Earning money from the sharing economy
The sharing economy has become a big part of daily life.
It’s become easy to hop on an app for a ride-share, find a place to stay or hire someone with skills you don’t have to help you. Whether for some extra cash, or as your main job, you might be thinking about offering your services as well.
Here are three tips on success in the sharing economy
1. Paying tax on your earnings
You may need to pay tax on any income you earn from the sharing economy. The Australian Taxation Office recommends you keep records of all the income you earn and any expenses you have. In some cases, you might be able to claim deductions and you can obtain more information on this from OBT.
Remember that your earnings from the sharing economy count as part of your overall annual income if you have another job, or work multiple share economy gigs, so will influence your marginal tax rate.
There are a few ways you can manage tax payments. Some may choose to make periodic payments (on a time period you choose, such as monthly or quarterly), while others may decide to make a lump sum payment at the end of the financial year. Making a regular payment using a system like PAYG can be a helpful way of keeping track of and staying on top of payments. Otherwise, consider allocating a certain amount into a separate account to ensure you have the money ready to pay your tax when it is due.
Those renting residential property (or rooms in a property), may also need to consider Capital Gains Tax (CGT). Even if the property is otherwise your main residence, the portion of time you rent it out for gain can result in CGT being applied if you sell the property (see more information).
If you already have insurance on your property or car, renting out a room or ride-sharing can affect your insurance policy. Check in with your provider to ensure you have the right protection for you and adjust your policy if you need to.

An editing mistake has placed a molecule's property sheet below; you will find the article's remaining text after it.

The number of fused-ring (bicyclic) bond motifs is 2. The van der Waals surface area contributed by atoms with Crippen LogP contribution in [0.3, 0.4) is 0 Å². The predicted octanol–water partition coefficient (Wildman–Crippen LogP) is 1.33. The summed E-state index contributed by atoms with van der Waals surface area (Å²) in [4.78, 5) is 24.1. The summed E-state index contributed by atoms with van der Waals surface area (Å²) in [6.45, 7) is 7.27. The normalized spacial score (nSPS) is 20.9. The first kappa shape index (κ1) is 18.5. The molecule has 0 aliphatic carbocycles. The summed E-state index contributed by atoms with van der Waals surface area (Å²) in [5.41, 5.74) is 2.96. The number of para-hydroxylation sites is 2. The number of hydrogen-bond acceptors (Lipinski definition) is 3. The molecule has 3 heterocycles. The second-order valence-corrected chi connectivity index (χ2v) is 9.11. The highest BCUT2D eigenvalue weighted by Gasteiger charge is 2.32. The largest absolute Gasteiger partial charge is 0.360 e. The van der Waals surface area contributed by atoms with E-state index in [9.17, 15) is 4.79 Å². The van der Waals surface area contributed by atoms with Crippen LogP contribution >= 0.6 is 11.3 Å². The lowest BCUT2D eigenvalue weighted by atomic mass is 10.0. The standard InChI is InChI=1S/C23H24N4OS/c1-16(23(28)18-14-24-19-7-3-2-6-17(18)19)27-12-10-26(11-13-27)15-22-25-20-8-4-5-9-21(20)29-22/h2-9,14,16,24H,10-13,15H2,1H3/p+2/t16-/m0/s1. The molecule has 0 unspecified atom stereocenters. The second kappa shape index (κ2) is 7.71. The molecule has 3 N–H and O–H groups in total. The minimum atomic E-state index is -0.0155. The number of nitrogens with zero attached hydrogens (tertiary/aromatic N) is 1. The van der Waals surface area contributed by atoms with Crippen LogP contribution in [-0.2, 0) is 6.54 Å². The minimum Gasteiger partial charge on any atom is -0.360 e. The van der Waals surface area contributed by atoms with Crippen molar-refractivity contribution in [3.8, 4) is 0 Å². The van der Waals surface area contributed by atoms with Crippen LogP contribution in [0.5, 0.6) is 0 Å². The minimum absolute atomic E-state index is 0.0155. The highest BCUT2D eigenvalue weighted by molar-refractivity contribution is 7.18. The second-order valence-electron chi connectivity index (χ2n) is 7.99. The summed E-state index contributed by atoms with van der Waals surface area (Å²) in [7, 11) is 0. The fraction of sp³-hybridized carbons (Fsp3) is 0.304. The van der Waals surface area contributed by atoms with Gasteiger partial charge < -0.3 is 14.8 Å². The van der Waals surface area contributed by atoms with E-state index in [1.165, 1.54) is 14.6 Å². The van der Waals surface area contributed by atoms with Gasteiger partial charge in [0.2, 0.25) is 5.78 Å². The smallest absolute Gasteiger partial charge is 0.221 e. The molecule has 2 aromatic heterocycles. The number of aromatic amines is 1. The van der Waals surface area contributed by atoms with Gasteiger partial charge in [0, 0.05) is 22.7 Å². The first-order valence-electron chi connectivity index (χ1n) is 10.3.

For those who don’t already have insurance, it may be helpful to investigate different options with insurance providers to make sure you are protected in case of damage to your property, or any accidents that could occur while you are doing your job. Some third party providers like Uber and AirBnB also offer some limited insurance coverage when you partner with them, however, you should review their policy and any restrictions before relying on these as your primary cover.
3. Registering as a business and paying GST
When you decide to work in the sharing economy, you may need to consider registering as a business or sole trader to receive an Australian Business Number. You can register at www.ato.gov.au.
Related reading: Inactive ABNs will be cancelled
In addition, you might need to register for GST if your income from the sharing economy is $75,000 or more, or if you are working as a driver for a ride-share company. GST also applies to those renting out commercial residential spaces, such as hotel rooms, serviced apartments, Bed & Breakfasts or commercial spaces like function rooms and
office spaces. You can obtain more information from OBT.
These are just a starting point. You might also think about a range of other activities like protective equipment and warranties, invoices, logbooks or even logistics for living off the sharing economy. You might also seek advice from a professional to help you understand and manage the finer details of items like setting up an ABN, paying your own tax or registering for GST.
At the end of the day, one of the most important things to remember when you work in the sharing economy is to keep yourself safe – you are your biggest asset. For specific advice, speak with your OBT financial adviser on 5462 2277. Rodney Turner and OBT Financial Group are Authorised Representatives of Lonsdale Financial Group Ltd ABN 76 006 637 225 | AFSL 246934.
This is general advice only and does not take into account your financial circumstances, needs and objectives. Before making any decision based on this document, you should assess your own circumstances or seek advice from a financial planner and seek tax advice from a registered tax agent. Information is current at the date of issue and may change. This information and certain references, where indicated, are taken from sources believed to be accurate and correct. To the extent permitted by the Law, Lonsdale, its representatives, officers and employees accept no liability for any person that relies upon the information contained herein. Information is current at the date of issue and may change.